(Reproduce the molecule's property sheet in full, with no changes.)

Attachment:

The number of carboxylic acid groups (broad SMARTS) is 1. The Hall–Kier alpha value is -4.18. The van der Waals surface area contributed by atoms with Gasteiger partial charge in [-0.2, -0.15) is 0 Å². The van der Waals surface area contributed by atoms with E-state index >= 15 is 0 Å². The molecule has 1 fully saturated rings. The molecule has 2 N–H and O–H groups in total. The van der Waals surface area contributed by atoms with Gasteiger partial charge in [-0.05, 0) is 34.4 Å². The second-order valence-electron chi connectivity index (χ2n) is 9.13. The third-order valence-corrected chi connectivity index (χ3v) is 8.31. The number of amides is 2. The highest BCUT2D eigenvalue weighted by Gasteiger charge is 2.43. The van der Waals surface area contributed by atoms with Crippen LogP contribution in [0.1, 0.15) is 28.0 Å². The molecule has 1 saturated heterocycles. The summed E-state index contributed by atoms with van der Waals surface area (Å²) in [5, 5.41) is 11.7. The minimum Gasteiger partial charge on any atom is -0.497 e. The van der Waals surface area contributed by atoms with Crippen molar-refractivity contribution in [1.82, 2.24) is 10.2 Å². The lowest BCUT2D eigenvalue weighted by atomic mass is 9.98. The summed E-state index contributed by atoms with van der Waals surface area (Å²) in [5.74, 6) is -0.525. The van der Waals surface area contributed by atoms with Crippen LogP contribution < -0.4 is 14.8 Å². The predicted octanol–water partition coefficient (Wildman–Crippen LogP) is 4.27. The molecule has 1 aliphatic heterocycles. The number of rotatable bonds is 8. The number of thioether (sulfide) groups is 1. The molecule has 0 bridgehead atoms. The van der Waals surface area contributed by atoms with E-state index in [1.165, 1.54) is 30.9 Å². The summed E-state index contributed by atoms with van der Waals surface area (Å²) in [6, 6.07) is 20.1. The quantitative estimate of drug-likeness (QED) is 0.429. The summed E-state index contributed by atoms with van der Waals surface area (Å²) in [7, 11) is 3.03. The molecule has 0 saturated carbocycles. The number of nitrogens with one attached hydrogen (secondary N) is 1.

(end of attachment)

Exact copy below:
The number of carboxylic acid groups (broad SMARTS) is 1. The Hall–Kier alpha value is -4.18. The van der Waals surface area contributed by atoms with Gasteiger partial charge in [-0.2, -0.15) is 0 Å². The van der Waals surface area contributed by atoms with E-state index >= 15 is 0 Å². The molecule has 1 fully saturated rings. The molecule has 2 N–H and O–H groups in total. The van der Waals surface area contributed by atoms with Gasteiger partial charge in [-0.05, 0) is 34.4 Å². The second-order valence-electron chi connectivity index (χ2n) is 9.13. The third-order valence-corrected chi connectivity index (χ3v) is 8.31. The number of amides is 2. The highest BCUT2D eigenvalue weighted by Gasteiger charge is 2.43. The van der Waals surface area contributed by atoms with Crippen LogP contribution in [0.1, 0.15) is 28.0 Å². The molecule has 1 saturated heterocycles. The summed E-state index contributed by atoms with van der Waals surface area (Å²) in [5, 5.41) is 11.7. The minimum Gasteiger partial charge on any atom is -0.497 e. The van der Waals surface area contributed by atoms with Crippen molar-refractivity contribution in [1.82, 2.24) is 10.2 Å². The lowest BCUT2D eigenvalue weighted by atomic mass is 9.98. The summed E-state index contributed by atoms with van der Waals surface area (Å²) in [5.74, 6) is -0.525. The van der Waals surface area contributed by atoms with Crippen LogP contribution < -0.4 is 14.8 Å². The predicted octanol–water partition coefficient (Wildman–Crippen LogP) is 4.27. The molecule has 1 aliphatic heterocycles. The number of rotatable bonds is 8. The number of thioether (sulfide) groups is 1. The molecule has 0 bridgehead atoms. The van der Waals surface area contributed by atoms with E-state index in [1.165, 1.54) is 30.9 Å². The summed E-state index contributed by atoms with van der Waals surface area (Å²) in [6, 6.07) is 20.1. The quantitative estimate of drug-likeness (QED) is 0.429. The summed E-state index contributed by atoms with van der Waals surface area (Å²) in [7, 11) is 3.03. The molecule has 0 saturated carbocycles. The number of nitrogens with one attached hydrogen (secondary N) is 1.